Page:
Attendees of Bach and Beyond were treated to an unusual selection of traditional piano compositions written by J.S. Bach and modern, experimental pieces performed by Professor of New Media and Music Michael Century in Studio 2 of the Experimental Media and Performing Arts Center on Thursday, November 6 at 7:30 pm. This performance was part of a series of annual performances by Century. The back of the program explained the theme through quotes from Giorgio Agamben’s What is Contemporary? and T.S. Eliot; an alternative title for the performance is Bach, our Contemporary. Bach is contemporary with all composers and performers due to the timelessness of his pieces; through his masterful compositions, he exists outside the era in which he lived.
The first half of the performance began with the Bach suite Overture (Partita) in the French Style, written in 1735, one of the longest keyboard pieces ever composed by Bach. It consisted of eight movements of varying temperaments, from calm and composed to frenzied. In his masterful performance of this and other songs throughout the night, Century exhibited great passion in his physical movements. He performed with his eyes closed in intense concentration, his head shaking vigorously in ardor, his face contorting in expression, and his head reeling backward or leaning forward in intensity. Brows furrowed behind his wire frame glasses, frowning and occasional tensing his cheek muscles, Century’s rendering of the music was quite a moving performance. The audience laid completely motionless, with only the rhythmic rising and falling of chests to indicate life. Many closed their eyes, assumedly to focus on sound by eliminating the sense of sight, seeming to meditate over the music. A diverse audience in attendance, including the middle-aged, young couples, the elderly, and students, numbering approximately 60, were all united for the couple hours in admiration and consumption of Century’s work and that of the composers.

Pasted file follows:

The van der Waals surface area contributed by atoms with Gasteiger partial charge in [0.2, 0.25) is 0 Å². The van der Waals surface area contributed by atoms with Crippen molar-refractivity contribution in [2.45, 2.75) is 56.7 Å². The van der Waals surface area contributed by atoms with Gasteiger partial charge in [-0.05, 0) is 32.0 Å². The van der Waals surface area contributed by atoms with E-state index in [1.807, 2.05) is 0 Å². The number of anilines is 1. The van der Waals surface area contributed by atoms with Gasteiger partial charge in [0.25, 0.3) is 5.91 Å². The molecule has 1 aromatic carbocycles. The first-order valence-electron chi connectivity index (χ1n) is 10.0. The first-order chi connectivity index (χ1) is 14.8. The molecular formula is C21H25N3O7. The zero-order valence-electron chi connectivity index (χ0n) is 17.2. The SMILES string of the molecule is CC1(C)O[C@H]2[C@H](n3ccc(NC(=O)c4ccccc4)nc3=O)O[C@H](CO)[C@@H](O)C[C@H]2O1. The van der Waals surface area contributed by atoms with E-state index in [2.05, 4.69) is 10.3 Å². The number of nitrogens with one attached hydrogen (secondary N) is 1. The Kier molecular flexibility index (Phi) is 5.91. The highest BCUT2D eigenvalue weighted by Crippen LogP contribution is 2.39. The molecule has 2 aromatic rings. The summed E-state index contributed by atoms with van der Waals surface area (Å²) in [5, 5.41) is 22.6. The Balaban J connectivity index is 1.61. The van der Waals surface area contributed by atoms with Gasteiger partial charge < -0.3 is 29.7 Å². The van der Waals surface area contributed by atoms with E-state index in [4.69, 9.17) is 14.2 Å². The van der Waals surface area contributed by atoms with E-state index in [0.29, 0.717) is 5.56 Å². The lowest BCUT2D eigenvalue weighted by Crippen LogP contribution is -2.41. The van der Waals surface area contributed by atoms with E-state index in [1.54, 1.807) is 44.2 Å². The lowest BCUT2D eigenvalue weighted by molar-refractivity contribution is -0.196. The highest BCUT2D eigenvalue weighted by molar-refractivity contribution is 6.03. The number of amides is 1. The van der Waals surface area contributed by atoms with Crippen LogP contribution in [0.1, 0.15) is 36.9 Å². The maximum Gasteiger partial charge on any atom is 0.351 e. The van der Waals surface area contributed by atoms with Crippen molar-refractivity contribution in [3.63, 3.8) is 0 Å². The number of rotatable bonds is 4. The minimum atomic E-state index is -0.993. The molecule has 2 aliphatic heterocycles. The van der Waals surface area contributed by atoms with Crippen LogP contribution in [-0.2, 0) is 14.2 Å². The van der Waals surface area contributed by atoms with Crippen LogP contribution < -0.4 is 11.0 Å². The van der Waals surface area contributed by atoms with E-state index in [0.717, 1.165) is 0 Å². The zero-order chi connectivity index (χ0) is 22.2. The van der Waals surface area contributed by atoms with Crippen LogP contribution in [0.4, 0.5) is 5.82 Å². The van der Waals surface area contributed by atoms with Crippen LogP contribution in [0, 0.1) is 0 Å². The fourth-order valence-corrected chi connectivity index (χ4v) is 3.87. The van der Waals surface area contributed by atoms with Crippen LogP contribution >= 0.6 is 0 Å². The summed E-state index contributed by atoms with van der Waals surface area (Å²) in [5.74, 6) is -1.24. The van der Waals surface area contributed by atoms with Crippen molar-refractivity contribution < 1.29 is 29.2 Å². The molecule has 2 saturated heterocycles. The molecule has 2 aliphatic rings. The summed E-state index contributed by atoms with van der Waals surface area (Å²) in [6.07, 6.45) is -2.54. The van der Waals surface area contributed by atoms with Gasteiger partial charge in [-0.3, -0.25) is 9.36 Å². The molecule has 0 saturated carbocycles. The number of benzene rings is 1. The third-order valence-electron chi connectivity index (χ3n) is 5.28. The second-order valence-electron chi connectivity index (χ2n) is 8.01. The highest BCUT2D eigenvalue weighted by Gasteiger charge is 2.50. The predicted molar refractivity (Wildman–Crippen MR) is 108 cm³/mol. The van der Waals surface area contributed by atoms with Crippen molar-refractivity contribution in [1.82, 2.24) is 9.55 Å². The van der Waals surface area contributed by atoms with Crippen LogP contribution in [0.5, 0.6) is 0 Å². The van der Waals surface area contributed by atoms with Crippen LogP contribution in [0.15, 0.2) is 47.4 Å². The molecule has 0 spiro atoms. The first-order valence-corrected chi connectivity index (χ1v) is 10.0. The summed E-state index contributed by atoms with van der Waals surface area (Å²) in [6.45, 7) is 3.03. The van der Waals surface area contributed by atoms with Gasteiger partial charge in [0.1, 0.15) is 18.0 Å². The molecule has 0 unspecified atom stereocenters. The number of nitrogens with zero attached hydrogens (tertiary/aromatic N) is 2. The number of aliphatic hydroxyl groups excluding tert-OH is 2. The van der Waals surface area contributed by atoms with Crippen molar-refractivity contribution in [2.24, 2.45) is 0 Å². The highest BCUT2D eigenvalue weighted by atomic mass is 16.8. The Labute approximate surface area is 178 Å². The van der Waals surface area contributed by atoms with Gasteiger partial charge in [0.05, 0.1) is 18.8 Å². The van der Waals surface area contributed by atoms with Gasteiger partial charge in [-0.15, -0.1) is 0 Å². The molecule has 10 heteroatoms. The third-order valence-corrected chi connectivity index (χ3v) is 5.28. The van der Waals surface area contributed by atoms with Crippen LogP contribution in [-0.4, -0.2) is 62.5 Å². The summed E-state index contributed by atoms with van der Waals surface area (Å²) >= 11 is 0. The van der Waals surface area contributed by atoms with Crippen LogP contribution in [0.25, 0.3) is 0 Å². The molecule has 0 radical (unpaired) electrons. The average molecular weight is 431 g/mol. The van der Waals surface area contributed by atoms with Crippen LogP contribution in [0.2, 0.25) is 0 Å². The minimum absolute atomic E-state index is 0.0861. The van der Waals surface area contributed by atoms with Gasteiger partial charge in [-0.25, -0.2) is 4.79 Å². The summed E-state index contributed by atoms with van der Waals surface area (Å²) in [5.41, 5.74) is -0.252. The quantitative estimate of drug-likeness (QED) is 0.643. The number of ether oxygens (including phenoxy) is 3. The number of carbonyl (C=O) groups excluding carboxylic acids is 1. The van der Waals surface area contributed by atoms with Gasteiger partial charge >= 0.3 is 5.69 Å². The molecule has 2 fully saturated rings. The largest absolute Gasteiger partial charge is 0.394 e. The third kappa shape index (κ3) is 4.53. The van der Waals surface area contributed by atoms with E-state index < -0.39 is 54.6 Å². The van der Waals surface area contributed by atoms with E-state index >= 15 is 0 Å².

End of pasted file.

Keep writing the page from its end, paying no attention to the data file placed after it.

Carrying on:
Overture was followed by Three Preludes and Fugues from the Well Tempered Keyboard, a collection of Bach’s three works from 1722 and 1742. This piece “highlights the contrapuntal intricacy, virtuosity, and expressiveness of this set, which commonly is considered only for its didactic purpose.” Early on, the piece was very fluttery in character, including many trills and rapid runs of keys. At other times, the piece took on a poignant character, full of staccatos. One section interestingly began with a one fingered, then one handed, very loud and staccato introductory passage.
The pre-intermission portion of the performance concluded with a shift in stage location and instrument to the accordion. From behind darkly shaded, mirrored glasses, Century gave his depiction of Keyboard Study 2, an improvisational piece written in 1963 by Terry Riley. The piece consisted of numerous variations on a four note theme of A flat, G, B flat, and F, which had a rather ominous mood, especially given the instrument used. Century repeated this theme numerous times, slowly mutating every so often, resulting in an evolution over the duration of the song. The other hand acted more creatively, performing more widely varied passages. Every so often, Century returned to the original theme. From the perspective of this reviewer, the song was reminiscent of Pink Floyd’s On The Run; in On The Run, a clamped cymbal repeats a short riff throughout the song while a synthesizer makes variations on that theme, interspersed with random elements.